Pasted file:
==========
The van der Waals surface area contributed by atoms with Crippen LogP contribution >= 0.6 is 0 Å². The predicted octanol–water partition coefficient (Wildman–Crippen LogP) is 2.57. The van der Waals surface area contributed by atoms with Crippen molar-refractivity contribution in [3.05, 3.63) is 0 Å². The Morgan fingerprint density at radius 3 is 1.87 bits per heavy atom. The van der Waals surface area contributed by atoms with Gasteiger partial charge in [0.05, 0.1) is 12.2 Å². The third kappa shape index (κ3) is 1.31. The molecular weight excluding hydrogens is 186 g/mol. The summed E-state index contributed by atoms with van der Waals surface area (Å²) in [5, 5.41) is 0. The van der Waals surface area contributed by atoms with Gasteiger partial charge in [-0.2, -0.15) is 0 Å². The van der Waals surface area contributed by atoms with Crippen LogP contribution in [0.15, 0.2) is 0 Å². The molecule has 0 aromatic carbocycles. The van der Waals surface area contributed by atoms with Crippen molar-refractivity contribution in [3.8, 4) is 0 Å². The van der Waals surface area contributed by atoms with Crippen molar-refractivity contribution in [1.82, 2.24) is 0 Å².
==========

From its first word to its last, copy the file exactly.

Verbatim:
The van der Waals surface area contributed by atoms with Crippen LogP contribution >= 0.6 is 0 Å². The predicted octanol–water partition coefficient (Wildman–Crippen LogP) is 2.57. The van der Waals surface area contributed by atoms with Crippen molar-refractivity contribution in [3.05, 3.63) is 0 Å². The Morgan fingerprint density at radius 3 is 1.87 bits per heavy atom. The van der Waals surface area contributed by atoms with Gasteiger partial charge in [0.05, 0.1) is 12.2 Å². The third kappa shape index (κ3) is 1.31. The molecular weight excluding hydrogens is 186 g/mol. The summed E-state index contributed by atoms with van der Waals surface area (Å²) in [5, 5.41) is 0. The van der Waals surface area contributed by atoms with Gasteiger partial charge in [-0.2, -0.15) is 0 Å². The van der Waals surface area contributed by atoms with Crippen LogP contribution in [0.15, 0.2) is 0 Å². The molecule has 0 aromatic carbocycles. The van der Waals surface area contributed by atoms with Crippen molar-refractivity contribution in [3.8, 4) is 0 Å². The van der Waals surface area contributed by atoms with Crippen molar-refractivity contribution in [1.82, 2.24) is 0 Å².